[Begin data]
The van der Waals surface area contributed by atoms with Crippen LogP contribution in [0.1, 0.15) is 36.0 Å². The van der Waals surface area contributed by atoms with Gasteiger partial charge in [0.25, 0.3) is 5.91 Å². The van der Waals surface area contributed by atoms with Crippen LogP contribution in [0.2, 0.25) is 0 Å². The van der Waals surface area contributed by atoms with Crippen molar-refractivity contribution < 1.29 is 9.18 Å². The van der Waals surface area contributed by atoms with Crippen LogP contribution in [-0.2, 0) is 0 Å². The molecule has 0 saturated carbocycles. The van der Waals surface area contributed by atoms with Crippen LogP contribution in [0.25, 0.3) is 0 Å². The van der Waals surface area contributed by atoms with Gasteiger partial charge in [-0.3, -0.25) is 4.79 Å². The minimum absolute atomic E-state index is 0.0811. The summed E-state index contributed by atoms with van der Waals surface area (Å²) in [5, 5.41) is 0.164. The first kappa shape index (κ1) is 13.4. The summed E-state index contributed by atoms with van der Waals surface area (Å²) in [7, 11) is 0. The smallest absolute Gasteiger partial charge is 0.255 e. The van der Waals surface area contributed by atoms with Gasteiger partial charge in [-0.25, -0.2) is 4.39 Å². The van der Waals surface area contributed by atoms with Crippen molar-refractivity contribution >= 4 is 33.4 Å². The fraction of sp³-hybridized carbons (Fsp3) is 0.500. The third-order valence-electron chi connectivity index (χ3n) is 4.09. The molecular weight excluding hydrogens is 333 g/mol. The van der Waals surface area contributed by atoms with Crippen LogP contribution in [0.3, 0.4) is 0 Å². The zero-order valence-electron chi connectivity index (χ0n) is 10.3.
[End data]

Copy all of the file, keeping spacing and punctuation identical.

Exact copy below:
The van der Waals surface area contributed by atoms with Crippen LogP contribution in [0.1, 0.15) is 36.0 Å². The van der Waals surface area contributed by atoms with Gasteiger partial charge in [0.25, 0.3) is 5.91 Å². The van der Waals surface area contributed by atoms with Crippen LogP contribution in [0.2, 0.25) is 0 Å². The van der Waals surface area contributed by atoms with Crippen molar-refractivity contribution < 1.29 is 9.18 Å². The van der Waals surface area contributed by atoms with Crippen LogP contribution in [-0.2, 0) is 0 Å². The molecule has 0 saturated carbocycles. The van der Waals surface area contributed by atoms with Crippen LogP contribution in [0.25, 0.3) is 0 Å². The van der Waals surface area contributed by atoms with Gasteiger partial charge in [-0.3, -0.25) is 4.79 Å². The minimum absolute atomic E-state index is 0.0811. The summed E-state index contributed by atoms with van der Waals surface area (Å²) in [5, 5.41) is 0.164. The first kappa shape index (κ1) is 13.4. The summed E-state index contributed by atoms with van der Waals surface area (Å²) in [7, 11) is 0. The smallest absolute Gasteiger partial charge is 0.255 e. The van der Waals surface area contributed by atoms with Gasteiger partial charge in [-0.25, -0.2) is 4.39 Å². The van der Waals surface area contributed by atoms with Crippen molar-refractivity contribution >= 4 is 33.4 Å². The fraction of sp³-hybridized carbons (Fsp3) is 0.500. The third-order valence-electron chi connectivity index (χ3n) is 4.09. The molecular weight excluding hydrogens is 333 g/mol. The van der Waals surface area contributed by atoms with Crippen LogP contribution in [0.3, 0.4) is 0 Å². The zero-order valence-electron chi connectivity index (χ0n) is 10.3.